The Devils of Loudun Page 62


“DULY constrained, the devil is bound to tell the truth.” Granted this major premise, there was literally nothing which could not be made to follow. Thus, M. de Laubardemont disliked the Huguenots. Seventeen devil-infested Ursulines stood ready to swear on the Blessed Sacrament that the Huguenots were Satan’s friends and faithful servants. This being the case, the Commissioner felt himself fully justified in disregarding the Edict of Nantes. The Calvinists of Loudun were first deprived of their cemetery. Let them bury the carcases of their dead somewhere else. Then came the turn of the Protestant College. The school’s commodious buildings were confiscated and handed over to the Ursulines. In their rented convent there had been no room for the crowds of pious sightseers who thronged the city. Now at last the good sisters could be exorcized with all the publicity they deserved and without having to traipse out in all weathers to Sainte-Croix or the Eglise du Château.

Hardly less detestable than the Huguenots were those bad Catholics who obstinately refused to believe in Grandier’s guilt, in the reality of the possession and in the absolute orthodoxy of the Capuchins’ new doctrine. Lactance and Tranquille fulminated against them from the pulpit. These people, they bawled, were no better than heretics; their doubt was a mortal sin and they were already as good as damned. Mesmin and Trincant, meanwhile, went about accusing the sceptics of disloyalty to the King and (yet worse) conspiracy against His Eminence. And through the mouths of Mignon’s nuns and the Carmelites’ lay hysterics, a score of devils announced that they were all magicians who had trafficked with Satan. From some of M. Barré’s demoniacs at Chinon came word that even the irreproachable Bailli, M. de Cerisay, was a dabbler in the Black Art. Another demoniac denounced two priests, Fathers Buron and Frogier, for attempted rape. On the accusation of the Prioress, Madeleine de Brou was charged with witchcraft, arrested and imprisoned. Thanks to their wealth and high connections, her relatives managed to get her released on bail. But after Grandier’s trial was over, Madeleine was re-arrested. An appeal to Messieurs des Grands-Jours (the judges of the peripatetic Court of Appeal, which travelled through the kingdom, looking into scandals and miscarriages of justice) brought an injunction against Laubardemont. The Commissioner retorted with an injunction against the appellant. Fortunately for Madeleine, the Cardinal did not think her important enough to justify a quarrel with the judiciary. Laubardemont was instructed to drop the case, and the Prioress had to forgo the pleasures of revenge. As for poor Madeleine, she did what her lover had dissuaded her from doing after her mother’s death—took the veil and disappeared for ever into a convent.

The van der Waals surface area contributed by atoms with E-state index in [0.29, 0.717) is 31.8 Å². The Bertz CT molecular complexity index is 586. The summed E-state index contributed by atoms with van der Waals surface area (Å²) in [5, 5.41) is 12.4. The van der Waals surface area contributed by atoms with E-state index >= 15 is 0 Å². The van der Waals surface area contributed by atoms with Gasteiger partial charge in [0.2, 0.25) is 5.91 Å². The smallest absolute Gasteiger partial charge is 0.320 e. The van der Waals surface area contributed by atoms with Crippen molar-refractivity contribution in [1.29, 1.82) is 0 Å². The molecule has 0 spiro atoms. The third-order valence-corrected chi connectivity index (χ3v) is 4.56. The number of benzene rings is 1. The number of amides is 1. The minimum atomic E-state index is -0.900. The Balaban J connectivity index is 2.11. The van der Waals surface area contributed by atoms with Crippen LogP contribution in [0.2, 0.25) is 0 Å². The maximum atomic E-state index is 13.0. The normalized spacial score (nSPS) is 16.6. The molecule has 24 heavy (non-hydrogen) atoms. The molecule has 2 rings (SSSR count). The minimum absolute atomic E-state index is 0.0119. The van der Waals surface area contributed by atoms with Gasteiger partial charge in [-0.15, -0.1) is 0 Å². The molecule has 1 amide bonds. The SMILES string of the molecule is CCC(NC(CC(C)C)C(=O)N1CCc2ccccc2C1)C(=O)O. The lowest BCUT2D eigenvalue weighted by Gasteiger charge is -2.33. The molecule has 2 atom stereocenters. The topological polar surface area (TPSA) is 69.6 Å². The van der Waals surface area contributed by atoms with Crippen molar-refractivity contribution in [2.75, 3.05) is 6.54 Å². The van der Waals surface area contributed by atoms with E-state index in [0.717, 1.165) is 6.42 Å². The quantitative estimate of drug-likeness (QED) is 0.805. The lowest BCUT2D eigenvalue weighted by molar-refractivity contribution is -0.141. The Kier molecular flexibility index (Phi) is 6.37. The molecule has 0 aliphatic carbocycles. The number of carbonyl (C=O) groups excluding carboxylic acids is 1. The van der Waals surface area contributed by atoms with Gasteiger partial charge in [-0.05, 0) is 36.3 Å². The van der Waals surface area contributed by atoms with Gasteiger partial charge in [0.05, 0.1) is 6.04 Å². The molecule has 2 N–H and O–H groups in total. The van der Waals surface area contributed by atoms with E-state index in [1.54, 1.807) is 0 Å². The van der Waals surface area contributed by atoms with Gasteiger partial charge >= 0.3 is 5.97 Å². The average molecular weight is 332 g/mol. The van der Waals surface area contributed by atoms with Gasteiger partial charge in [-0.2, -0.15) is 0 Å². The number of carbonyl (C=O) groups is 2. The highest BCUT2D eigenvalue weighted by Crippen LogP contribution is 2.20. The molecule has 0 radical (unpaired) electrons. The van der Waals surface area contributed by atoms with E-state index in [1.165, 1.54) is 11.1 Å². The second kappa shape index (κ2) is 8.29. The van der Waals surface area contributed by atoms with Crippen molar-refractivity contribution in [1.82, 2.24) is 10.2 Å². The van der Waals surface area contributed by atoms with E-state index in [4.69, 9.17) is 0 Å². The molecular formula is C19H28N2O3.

Other accusations, meanwhile, were flying as thick as dust on the wind. Now it was the local débutantes who were singled out for attack. In her playful way, Sister Agnes would declare that nowhere in the world was there so much unchastity as at Loudun. Sister Claire would name names and specify sins. Sister Louise and Sister Jane would add that all the girls were budding witches, and the proceedings would end with the usual indecent postures, filthy language and shrieks of maniacal laughter.